Helping them understand their teen's hemiplegia
Although many people will not have heard of it, hemiplegia affects one child in a thousand. Hemiplegia is caused by injury to the brain, usually at or around the time of birth. Depending on which areas of the brain have been affected, children may experience epilepsy, visual impairment, and speech problems. Having hemiplegia can create learning difficulties or behavioural problems too. There is also a lack of control or weakness down one side of their body.
Young people with hemiplegia are often judged as "not disabled enough" to be entitled to specialist services, but find that mainstream services lack the expertise to understand and meet their needs.
Being disabled, and living in a mainstream world can lead to young people feeling isolated. Their parents can feel this way too, especially because they rarely have the opportunity to meet other parents of disabled teenagers who can relate to their experiences.
Moreover, the process of growing up with a condition like hemiplegia can be challenging for both teenager and parent. A child with disabilities growing up and learning how to become more independent has huge impact on family life. For example, it can be extremely difficult for parents to know when to allow young people to do things for themselves. In medical and social care circles, the process of growing up with a long term condition is referred to as "transition."
Roald Dahl's Marvellous Children's Charity is working in partnership on a project with HemiHelp. The project aims to make the process of growing up with hemiplegia easier for both young adult with hemiplegia and their parent.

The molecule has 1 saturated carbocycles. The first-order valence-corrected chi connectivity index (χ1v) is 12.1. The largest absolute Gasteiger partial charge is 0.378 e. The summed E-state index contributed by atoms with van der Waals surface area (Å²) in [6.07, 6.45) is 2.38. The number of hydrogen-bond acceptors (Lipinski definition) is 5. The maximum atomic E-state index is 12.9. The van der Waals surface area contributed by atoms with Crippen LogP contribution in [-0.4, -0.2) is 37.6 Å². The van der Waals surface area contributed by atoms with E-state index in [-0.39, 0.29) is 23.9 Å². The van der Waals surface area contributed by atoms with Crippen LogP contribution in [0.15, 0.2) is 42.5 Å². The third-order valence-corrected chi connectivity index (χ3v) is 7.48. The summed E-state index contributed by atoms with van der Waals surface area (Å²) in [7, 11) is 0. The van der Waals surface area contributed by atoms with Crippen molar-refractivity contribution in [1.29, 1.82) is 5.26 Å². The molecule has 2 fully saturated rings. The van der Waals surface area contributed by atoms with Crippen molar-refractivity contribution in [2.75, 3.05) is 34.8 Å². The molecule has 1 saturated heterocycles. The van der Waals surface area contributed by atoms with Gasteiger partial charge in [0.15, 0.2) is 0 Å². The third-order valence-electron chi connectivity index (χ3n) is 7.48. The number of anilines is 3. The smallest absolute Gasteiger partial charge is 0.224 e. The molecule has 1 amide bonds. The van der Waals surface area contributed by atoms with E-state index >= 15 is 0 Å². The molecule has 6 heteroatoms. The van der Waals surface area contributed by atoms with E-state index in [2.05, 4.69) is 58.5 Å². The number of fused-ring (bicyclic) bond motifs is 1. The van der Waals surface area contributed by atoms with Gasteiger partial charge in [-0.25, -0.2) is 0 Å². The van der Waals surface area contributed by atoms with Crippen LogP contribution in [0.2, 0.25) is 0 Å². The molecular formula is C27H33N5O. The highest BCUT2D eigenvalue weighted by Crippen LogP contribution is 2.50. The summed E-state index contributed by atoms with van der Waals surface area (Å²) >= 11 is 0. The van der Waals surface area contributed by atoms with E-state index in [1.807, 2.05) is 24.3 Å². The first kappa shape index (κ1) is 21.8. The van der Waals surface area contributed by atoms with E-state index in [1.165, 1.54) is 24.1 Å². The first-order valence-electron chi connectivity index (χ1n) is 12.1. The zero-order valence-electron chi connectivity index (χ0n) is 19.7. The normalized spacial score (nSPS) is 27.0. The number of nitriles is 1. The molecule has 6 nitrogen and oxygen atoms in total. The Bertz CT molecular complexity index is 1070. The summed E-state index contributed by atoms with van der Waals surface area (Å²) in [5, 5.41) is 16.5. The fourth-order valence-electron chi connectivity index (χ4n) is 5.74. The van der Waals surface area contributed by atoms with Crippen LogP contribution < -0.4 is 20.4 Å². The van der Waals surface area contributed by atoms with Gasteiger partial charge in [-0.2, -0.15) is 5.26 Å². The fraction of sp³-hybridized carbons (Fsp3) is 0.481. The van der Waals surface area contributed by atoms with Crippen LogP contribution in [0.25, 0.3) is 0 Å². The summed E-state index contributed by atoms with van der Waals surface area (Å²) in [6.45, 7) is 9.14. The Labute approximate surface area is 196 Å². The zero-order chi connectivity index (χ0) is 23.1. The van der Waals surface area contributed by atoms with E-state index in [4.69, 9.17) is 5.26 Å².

The project involves two workshops for parents of young people aged between 16 and 25. Around 40 parents are expected to attend each workshop. The workshops will be held in the North East of England.
The workshops for parents will address the emotional and practical impact that their disabled young person becoming more independent has upon them. By working with parents directly, HemiHelp hope that they will become more confident in their son's or daughter's ability and that this will lead to better outcomes for all the family. Families will also be more informed about the support and services available to them.
Learning from this project will be communicated to healthcare professionals, particuarly occupational therapists and physiotherapists who are concerned about the lack of services available for young people with hemiplegia when they leave Children's Services aged 16.
Both HemiHelp and Roald Dahl's Marvellous Children's Charity also believe that learnings from this project could also apply to parents of young people with many other conditions.